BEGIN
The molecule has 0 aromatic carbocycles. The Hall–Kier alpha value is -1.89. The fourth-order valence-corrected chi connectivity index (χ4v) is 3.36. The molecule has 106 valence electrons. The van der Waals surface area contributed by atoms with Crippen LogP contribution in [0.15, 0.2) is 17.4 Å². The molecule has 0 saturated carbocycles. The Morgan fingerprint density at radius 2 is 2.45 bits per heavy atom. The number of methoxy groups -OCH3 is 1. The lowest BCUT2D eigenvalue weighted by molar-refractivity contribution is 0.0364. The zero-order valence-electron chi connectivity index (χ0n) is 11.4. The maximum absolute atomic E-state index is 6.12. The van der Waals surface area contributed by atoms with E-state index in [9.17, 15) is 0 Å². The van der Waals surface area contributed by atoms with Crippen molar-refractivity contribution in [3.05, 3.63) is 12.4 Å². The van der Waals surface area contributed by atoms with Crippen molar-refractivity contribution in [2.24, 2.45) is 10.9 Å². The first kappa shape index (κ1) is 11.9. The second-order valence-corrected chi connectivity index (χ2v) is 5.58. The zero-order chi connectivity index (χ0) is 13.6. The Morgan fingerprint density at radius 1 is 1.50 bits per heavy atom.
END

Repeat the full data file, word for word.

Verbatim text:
The molecule has 0 aromatic carbocycles. The Hall–Kier alpha value is -1.89. The fourth-order valence-corrected chi connectivity index (χ4v) is 3.36. The molecule has 106 valence electrons. The van der Waals surface area contributed by atoms with Crippen LogP contribution in [0.15, 0.2) is 17.4 Å². The molecule has 0 saturated carbocycles. The Morgan fingerprint density at radius 2 is 2.45 bits per heavy atom. The number of methoxy groups -OCH3 is 1. The lowest BCUT2D eigenvalue weighted by molar-refractivity contribution is 0.0364. The zero-order valence-electron chi connectivity index (χ0n) is 11.4. The maximum absolute atomic E-state index is 6.12. The van der Waals surface area contributed by atoms with E-state index in [9.17, 15) is 0 Å². The van der Waals surface area contributed by atoms with Crippen molar-refractivity contribution in [3.05, 3.63) is 12.4 Å². The van der Waals surface area contributed by atoms with Crippen molar-refractivity contribution in [2.24, 2.45) is 10.9 Å². The first kappa shape index (κ1) is 11.9. The second-order valence-corrected chi connectivity index (χ2v) is 5.58. The zero-order chi connectivity index (χ0) is 13.6. The Morgan fingerprint density at radius 1 is 1.50 bits per heavy atom.